It hasnt been a fun time to be Intel. Last week the company revealed two chip vulnerabilities that have come to be known as Spectre and Meltdown and have been rocking the entire chip industry ever since (not just Intel). This week the company issued some patches to rectify the problem. Today, word leaked that some companies were having a reboot issue after installing them. A bad week just got worse. The company admitted as much in a blog post penned by Navin Shenoy, executive vice president and general manager of the Data Center Group at Intel. We have received reports from a few customers of higher system reboots after applying firmware updates. Specifically, these systems are running Intel Broadwell and Haswell CPUs for both client and data center, Shenoy wrote. He added, If this requires a revised firmware update from Intel, we will distribute that update through the normal channels. Just when you couldnt think this situation could spiral any more out of Intels control, it did. The Wall Street Journal is reporting it got its hands on a confidential memo issued by the company and shared with large companies and cloud providers not to install the patches. Its important to note that Intel is advising consumers to install all patches, and they point out this isnt a security issue. Its just a bad software issue and while they should have made certain this was rock solid, a situation like this tends to lead to pressure that leads to mistakes — and thats probably what happened here. The Spectre and Meltdown issues were discovered last year by Googles Project Zero security team. They found that because of a flaw in modern chip architecture, designed for speed over security, the chip kernel could be exposed. This is where private information like passwords and encryption keys are stored and supposed to be protected. Instead, because of this flaw they could be unprotected. Meltdown affects just Intel chips, while Spectre affects just about all modern chips, including AMD, ARM, IBM Power chips and Nvidia. Raspberry Pi appears to be the only computer spared from this. So far there hasnt been a documented case of anyone taking advantage of this exploit, which, Google pointed out in a blog post yesterday, has existed in chips for 20 years, but security experts have suggested it would be hard to attribute an issue to this particular exploit, even if they had known about it.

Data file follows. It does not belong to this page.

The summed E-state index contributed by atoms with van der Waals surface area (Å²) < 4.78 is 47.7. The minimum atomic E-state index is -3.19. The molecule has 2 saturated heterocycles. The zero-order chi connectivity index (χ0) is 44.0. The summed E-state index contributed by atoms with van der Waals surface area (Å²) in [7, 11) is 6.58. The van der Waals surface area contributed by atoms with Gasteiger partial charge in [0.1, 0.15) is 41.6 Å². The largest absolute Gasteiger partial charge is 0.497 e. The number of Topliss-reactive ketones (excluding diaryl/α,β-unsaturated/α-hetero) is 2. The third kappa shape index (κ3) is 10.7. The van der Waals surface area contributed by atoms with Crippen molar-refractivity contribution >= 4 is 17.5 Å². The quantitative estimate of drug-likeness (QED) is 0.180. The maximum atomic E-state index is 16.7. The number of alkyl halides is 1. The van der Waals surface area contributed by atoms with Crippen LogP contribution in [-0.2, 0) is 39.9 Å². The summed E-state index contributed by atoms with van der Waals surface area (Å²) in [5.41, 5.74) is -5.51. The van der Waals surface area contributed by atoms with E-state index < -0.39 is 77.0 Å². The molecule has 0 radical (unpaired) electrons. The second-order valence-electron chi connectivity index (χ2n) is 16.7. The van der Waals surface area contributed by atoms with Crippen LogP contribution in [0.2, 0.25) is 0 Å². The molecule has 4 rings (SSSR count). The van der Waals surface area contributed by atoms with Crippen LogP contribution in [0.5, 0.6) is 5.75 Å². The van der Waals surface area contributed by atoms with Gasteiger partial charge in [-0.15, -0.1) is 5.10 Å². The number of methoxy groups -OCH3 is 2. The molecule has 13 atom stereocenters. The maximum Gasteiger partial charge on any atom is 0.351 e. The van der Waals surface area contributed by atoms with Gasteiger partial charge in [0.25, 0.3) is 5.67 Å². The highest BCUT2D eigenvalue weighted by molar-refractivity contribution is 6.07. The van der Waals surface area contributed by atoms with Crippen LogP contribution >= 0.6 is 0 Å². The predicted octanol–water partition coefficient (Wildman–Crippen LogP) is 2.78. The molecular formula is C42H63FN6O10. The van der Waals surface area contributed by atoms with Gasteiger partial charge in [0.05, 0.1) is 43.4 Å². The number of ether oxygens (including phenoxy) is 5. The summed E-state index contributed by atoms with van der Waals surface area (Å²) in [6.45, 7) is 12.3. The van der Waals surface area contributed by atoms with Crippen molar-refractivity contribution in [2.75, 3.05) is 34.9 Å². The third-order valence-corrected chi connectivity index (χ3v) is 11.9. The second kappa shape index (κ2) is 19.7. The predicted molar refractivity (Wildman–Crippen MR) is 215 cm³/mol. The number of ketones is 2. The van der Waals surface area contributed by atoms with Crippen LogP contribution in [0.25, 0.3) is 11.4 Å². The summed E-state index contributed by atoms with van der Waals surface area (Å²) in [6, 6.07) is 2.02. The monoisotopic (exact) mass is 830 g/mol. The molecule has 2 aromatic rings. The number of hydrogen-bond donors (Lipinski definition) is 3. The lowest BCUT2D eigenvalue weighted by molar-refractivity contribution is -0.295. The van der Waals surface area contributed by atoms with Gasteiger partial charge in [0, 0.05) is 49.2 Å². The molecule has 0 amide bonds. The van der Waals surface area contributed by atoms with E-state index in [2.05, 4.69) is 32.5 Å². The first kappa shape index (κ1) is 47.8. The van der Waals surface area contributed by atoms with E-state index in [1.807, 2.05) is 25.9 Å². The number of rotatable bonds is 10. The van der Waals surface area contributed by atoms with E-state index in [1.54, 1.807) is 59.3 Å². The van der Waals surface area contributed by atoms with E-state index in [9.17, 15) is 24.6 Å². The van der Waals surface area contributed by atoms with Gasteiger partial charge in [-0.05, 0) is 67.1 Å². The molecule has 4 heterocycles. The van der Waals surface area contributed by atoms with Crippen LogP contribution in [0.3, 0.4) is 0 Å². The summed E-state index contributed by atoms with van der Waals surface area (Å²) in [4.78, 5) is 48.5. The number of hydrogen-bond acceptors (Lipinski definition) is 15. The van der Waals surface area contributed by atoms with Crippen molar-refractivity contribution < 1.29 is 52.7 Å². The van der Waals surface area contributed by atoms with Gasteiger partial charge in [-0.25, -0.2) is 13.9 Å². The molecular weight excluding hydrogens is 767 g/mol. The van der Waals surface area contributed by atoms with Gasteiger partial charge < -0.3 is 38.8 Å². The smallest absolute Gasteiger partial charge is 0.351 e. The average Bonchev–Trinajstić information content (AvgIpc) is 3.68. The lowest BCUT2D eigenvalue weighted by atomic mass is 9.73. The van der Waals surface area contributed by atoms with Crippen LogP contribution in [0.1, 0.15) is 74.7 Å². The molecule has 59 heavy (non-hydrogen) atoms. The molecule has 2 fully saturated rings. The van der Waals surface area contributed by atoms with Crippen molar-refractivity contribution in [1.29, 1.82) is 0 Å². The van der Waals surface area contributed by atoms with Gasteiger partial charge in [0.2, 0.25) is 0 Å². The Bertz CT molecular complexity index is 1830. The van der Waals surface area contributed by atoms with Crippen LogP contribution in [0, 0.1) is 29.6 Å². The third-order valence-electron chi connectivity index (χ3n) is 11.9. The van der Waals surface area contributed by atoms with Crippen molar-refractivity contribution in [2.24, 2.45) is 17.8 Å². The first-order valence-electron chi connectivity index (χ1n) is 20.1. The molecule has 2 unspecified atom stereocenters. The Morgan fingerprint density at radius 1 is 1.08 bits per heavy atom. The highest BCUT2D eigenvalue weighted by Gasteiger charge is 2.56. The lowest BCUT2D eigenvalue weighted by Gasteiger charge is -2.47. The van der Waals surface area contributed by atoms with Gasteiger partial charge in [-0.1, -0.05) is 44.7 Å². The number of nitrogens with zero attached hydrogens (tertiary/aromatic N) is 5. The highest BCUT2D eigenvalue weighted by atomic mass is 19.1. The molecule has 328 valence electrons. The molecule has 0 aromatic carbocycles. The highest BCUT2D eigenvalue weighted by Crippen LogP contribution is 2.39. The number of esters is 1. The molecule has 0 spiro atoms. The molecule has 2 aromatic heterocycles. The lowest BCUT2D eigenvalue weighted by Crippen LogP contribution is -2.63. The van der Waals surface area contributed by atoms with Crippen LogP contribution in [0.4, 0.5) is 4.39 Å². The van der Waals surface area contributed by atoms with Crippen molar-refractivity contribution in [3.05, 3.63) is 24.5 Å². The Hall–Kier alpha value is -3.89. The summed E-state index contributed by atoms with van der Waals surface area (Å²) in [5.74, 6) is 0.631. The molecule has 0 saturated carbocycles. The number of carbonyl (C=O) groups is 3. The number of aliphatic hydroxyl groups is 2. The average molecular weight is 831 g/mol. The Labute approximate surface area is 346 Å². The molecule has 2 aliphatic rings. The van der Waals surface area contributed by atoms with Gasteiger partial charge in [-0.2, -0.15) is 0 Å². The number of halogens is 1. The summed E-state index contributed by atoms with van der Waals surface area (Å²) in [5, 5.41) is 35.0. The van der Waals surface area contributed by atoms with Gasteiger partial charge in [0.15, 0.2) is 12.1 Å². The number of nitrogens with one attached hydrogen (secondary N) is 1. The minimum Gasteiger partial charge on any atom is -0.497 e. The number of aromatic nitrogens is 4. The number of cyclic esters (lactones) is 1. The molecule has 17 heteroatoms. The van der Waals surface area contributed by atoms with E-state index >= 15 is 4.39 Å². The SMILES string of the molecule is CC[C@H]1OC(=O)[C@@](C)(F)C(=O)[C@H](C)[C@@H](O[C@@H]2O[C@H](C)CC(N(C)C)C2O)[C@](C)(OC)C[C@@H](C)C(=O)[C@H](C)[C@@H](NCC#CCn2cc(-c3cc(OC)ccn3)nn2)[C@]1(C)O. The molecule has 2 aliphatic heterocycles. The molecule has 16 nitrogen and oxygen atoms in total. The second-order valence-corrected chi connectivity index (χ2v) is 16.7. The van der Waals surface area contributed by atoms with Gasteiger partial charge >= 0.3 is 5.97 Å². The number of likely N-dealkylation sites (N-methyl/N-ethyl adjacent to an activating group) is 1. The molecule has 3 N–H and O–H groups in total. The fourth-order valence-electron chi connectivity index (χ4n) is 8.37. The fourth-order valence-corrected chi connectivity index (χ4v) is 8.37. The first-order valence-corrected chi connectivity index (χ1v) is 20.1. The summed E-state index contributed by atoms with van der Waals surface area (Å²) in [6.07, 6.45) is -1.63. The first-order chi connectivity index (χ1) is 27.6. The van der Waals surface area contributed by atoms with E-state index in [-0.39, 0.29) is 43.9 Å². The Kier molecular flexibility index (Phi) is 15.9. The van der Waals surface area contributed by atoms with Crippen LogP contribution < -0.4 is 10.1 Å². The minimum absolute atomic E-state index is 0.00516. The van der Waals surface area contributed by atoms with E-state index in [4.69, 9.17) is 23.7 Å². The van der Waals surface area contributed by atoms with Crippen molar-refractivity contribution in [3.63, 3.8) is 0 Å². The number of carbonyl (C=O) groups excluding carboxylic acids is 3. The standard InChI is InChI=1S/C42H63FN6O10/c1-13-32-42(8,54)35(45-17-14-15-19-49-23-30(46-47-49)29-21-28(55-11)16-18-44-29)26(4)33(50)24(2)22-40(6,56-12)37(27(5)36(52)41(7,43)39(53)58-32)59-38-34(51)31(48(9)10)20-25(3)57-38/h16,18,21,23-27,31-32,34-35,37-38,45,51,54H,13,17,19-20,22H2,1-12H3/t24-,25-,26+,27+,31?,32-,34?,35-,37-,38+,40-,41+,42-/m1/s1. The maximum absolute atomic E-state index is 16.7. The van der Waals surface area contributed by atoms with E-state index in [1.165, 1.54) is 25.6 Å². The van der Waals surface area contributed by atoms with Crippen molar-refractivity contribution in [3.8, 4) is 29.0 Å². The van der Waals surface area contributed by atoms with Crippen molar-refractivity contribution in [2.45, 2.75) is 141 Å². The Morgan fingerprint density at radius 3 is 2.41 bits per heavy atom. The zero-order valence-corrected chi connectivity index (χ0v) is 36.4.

Intel told some customers to hold off on installing its updates. Earlier this week, Intel said it would have Meltdown and Spectre fixes available by the end of the month for all recently made chips. But as the Wall Street Journal reports, some of the patches the company has released have caused some problems of their own. Some firmware updates are apparently causing computers to reboot. The Wall Street Journal got its hands on a document Intel was sharing with some of its customers (see note below), in which it advised them to "delay additional deployments of these microcode updates." Stephen Smith, Intel's data-center group general manager, told the publication that the bugs didn't have anything to do with security and that the document was being shared with computer makers and large cloud providers. Since the Wall Street Journal published its report, Intel has released a blog post explaining the systems affected by the reboots are running Broadwell and Haswell CPUs. "We are working quickly with these customers to understand, diagnose and address this reboot issue," it said. Microsoft also halted some of its updates earlier this week after some AMD computer users reported that they couldn't boot their computers after installing its patch. And Intel reported that most people would experience a small amount of slowdown -- less than 10 percent -- on their personal computers after installing its fix. One of Intel's partners told the Wall Street Journal that only telling some of its customers about the issue was a bad move on the part of Intel, saying the public has "been given the microcode update but has not been given the important technical information that Intel recommends that you don't use this." But security researcher Paul Kocher, who discovered some of the issues with Intel's chips, said this sort of thing is to be expected. " It doesn't surprise me a lot that there would be some hiccups." Update: While the Wall Street Journal reported that only some of Intel's customers were receiving notice that they may want to hold off on installing its updates, Intel tells us that all of its customers were notified. The notice "was sent to all customers through the standard patch notification process," a spokesperson told us.